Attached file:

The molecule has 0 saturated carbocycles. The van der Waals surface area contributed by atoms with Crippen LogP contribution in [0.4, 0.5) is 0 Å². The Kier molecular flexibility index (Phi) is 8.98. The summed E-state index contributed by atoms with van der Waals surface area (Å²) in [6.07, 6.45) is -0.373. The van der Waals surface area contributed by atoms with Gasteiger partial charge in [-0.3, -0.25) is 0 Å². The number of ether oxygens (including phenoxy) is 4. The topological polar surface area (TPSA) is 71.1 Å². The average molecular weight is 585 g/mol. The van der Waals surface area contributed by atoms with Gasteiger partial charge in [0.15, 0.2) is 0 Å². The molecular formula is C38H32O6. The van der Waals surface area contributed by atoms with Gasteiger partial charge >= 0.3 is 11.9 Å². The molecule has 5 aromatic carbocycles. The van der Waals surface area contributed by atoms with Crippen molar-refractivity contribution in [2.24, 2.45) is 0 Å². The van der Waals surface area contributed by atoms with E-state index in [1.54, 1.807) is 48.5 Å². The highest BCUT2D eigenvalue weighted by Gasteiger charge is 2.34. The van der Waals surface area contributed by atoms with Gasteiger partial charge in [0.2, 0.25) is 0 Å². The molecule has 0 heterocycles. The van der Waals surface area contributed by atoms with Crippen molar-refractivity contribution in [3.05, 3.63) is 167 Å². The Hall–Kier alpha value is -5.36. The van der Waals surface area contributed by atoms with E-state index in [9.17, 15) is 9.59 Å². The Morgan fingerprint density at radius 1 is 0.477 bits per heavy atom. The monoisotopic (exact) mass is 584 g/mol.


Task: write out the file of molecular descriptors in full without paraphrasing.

The molecule has 0 saturated carbocycles. The van der Waals surface area contributed by atoms with Crippen LogP contribution in [0.4, 0.5) is 0 Å². The Kier molecular flexibility index (Phi) is 8.98. The summed E-state index contributed by atoms with van der Waals surface area (Å²) in [6.07, 6.45) is -0.373. The van der Waals surface area contributed by atoms with Gasteiger partial charge in [-0.3, -0.25) is 0 Å². The number of ether oxygens (including phenoxy) is 4. The topological polar surface area (TPSA) is 71.1 Å². The average molecular weight is 585 g/mol. The van der Waals surface area contributed by atoms with Gasteiger partial charge in [0.15, 0.2) is 0 Å². The molecular formula is C38H32O6. The van der Waals surface area contributed by atoms with Gasteiger partial charge >= 0.3 is 11.9 Å². The molecule has 5 aromatic carbocycles. The van der Waals surface area contributed by atoms with Crippen molar-refractivity contribution in [2.24, 2.45) is 0 Å². The van der Waals surface area contributed by atoms with E-state index in [1.54, 1.807) is 48.5 Å². The highest BCUT2D eigenvalue weighted by Gasteiger charge is 2.34. The van der Waals surface area contributed by atoms with Gasteiger partial charge in [0.2, 0.25) is 0 Å². The molecule has 0 heterocycles. The van der Waals surface area contributed by atoms with Crippen molar-refractivity contribution in [3.05, 3.63) is 167 Å². The Hall–Kier alpha value is -5.36. The van der Waals surface area contributed by atoms with E-state index in [9.17, 15) is 9.59 Å². The Morgan fingerprint density at radius 1 is 0.477 bits per heavy atom. The monoisotopic (exact) mass is 584 g/mol.